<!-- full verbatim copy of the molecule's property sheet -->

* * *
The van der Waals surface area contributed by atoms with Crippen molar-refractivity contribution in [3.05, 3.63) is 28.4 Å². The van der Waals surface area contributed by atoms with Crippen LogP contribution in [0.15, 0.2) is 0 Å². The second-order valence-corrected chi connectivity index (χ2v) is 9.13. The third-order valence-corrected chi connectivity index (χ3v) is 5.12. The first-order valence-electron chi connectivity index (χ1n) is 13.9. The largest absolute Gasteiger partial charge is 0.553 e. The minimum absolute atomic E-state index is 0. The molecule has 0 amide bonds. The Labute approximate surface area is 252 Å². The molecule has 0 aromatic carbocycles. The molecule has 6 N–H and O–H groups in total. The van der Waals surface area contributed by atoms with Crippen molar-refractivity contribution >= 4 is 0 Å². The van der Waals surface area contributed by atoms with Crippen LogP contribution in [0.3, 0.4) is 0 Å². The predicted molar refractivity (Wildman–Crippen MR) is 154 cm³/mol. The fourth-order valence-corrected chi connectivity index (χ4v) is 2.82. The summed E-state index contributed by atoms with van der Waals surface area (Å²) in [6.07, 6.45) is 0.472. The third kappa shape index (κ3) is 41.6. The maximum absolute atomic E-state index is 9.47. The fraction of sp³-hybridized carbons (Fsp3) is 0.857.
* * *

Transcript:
The van der Waals surface area contributed by atoms with Crippen molar-refractivity contribution in [3.05, 3.63) is 28.4 Å². The van der Waals surface area contributed by atoms with Crippen LogP contribution in [0.15, 0.2) is 0 Å². The second-order valence-corrected chi connectivity index (χ2v) is 9.13. The third-order valence-corrected chi connectivity index (χ3v) is 5.12. The first-order valence-electron chi connectivity index (χ1n) is 13.9. The largest absolute Gasteiger partial charge is 0.553 e. The minimum absolute atomic E-state index is 0. The molecule has 0 amide bonds. The Labute approximate surface area is 252 Å². The molecule has 0 aromatic carbocycles. The molecule has 6 N–H and O–H groups in total. The van der Waals surface area contributed by atoms with Crippen molar-refractivity contribution >= 4 is 0 Å². The van der Waals surface area contributed by atoms with Crippen LogP contribution in [0.3, 0.4) is 0 Å². The predicted molar refractivity (Wildman–Crippen MR) is 154 cm³/mol. The fourth-order valence-corrected chi connectivity index (χ4v) is 2.82. The summed E-state index contributed by atoms with van der Waals surface area (Å²) in [6.07, 6.45) is 0.472. The third kappa shape index (κ3) is 41.6. The maximum absolute atomic E-state index is 9.47. The fraction of sp³-hybridized carbons (Fsp3) is 0.857.